“I work in healthcare during the day, then I go home to the 21st century.”

Dave Levin, MD, Founder/CEO of Tres Rios Group, (@DaveLevinMD) uttered these stinging words at last week’s OnBase + Epic User Forum in Cleveland. Thanks to our friends at Nordic Consulting (@Nordicwi), who tweeted this in real time on the jungle network raising, I’m sure, a knowing smile on many a grey-haired regular Joe technology type such as myself in health IT-land.  Now, I’m not here to comment Dr Levin’s presentation but with that tasty, snarky comment, he hit on something I’ve been wanting to get off my chest for a while now.

It’s all déjà vu all over again.

And it starts with an old Kinks song.

No, really.


Good old Ray Davies, on the fine Muswell Hillbillies elpee of 1971, sang, “I’m a 20th century man but I don’t want to be here….” (cue chiming guitars and thumping drums.)

And here we are in health care’s 2014 and those words still ring true.  And we’re faced with vast data centers that don’t interoperate well, processes and workflows that haven’t changed much since, well, let’s say the ‘90s.

Some folks complain about EHRs, saying they’ll never work – which is like attacking the telephone as a useless gadget in 1910. Yes, health care is conservative, slow to change and it is a vast, terribly complex industry. But still.

See, I come out of the high-end computing and communications world of the last forty years and we all know about the technology revolutions that came out of that time.

And it all had to do with the decentralization of power.

Power to the people.

Here’s what happened:

• Big iron, mainframe computing was overthrown, or, at least changed forever by personal computing. The data center data processing IT gatekeepers of the 60s – 70s, the men in the white coats (not docs) lost their complete control. Big mainframe data centers were then called “glass houses” – complex and unknowable, sealed safely away from the actual user rabble.  Then user peasants with pitchforks began throwing rocks.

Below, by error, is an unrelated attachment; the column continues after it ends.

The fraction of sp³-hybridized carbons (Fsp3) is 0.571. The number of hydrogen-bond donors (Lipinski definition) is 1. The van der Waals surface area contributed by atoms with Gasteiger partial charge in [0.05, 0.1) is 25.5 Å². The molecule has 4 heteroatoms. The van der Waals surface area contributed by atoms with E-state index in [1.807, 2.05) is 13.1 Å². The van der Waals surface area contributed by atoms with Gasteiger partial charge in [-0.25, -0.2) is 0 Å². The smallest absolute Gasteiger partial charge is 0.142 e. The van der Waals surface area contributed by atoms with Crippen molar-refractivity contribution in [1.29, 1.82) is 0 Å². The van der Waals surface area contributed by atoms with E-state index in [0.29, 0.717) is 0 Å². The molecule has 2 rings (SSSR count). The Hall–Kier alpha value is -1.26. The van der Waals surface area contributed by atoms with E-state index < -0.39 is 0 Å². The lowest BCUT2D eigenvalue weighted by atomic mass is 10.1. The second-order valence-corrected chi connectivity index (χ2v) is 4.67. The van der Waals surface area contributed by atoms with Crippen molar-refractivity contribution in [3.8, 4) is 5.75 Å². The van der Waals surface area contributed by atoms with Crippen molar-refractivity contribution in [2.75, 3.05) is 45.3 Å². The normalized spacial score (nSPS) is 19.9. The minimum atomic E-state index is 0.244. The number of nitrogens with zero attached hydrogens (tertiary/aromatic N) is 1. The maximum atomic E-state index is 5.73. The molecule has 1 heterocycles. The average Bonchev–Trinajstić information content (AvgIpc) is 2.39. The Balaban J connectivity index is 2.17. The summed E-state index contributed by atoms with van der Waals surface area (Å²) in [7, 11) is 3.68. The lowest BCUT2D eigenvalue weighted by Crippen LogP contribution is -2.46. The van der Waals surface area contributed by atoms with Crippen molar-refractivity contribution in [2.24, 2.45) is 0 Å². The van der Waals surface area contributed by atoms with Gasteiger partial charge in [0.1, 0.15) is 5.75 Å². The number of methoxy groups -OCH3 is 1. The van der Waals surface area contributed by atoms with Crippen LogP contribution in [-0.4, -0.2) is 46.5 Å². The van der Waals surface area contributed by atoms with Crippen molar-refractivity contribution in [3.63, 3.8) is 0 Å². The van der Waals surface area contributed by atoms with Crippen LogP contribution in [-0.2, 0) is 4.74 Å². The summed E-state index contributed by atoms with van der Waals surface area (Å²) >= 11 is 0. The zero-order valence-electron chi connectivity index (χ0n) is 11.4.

• Distributed processing was invented in the ‘70s/‘80s – in which mini computers and personal computers were bought by company departments, who, fed up by the long delays and general stick-in-the-mudness of corporate IT, took matters into their own hands. Lotus 1-2-3! Excel! Wordperfect! Soon, IT was surrounded.  Some bit of chaos ensued. Luddites were outraged.

• Interoperability became an issue. Can I get my 1980s IBM 3081 mainframe or Cray supercomputer to talk with all these blazingly fast minicomputers and those crazy PCs and their new-fangled servers? Can I get this application to communicate with that application on a batch or maybe even real-time basis? Will this data jive with that data? Oh man. There was even a huge Silicon Valley trade show called Interop. Big business. You can look it up.


And, over time, it all began to work. Standards emerged: TCP/IP, the Open Systems Interconnection (OSI) Model, designed to facilitate application-to-application communications.  Forums and user groups were founded. Requests for comments solicited. Hardware and software vendors cooperated. Open systems mostly won. Proprietary systems mostly lost. Not bad.

And new business empires were built. Microsoft, Cisco, Apple and an endless army of startups who followed in their wake, disrupted markets as they went, changing the world.

Fast forward to now. Health care. We’ve been there before.

Thing is we’re still there. Maybe about 1990.  EMR/EHR monsters have emerged: Epic, Athena, Cerner, et al. The big payors – you know the list.  Crazy startups in new markets are bubbling under – population health, mhealth. And there are user revolutionaries out there – visionary clinics and system departments who are moving ahead on their own, confounding CIOs and IT (with whom I have much sympathy – which reminds me of another old tune).

And just like in 1990, with the world wide web just around the corner, then gestating in gov, mil and edu domains, everything changed.

And we won’t have to live in the 20th century with the Kinks.  (Not that that’s a bad thing.)

And Dr. Dave Levin will be happy. And so will we.

It’s gonna happen.

Tags: , , ,

Comments are closed.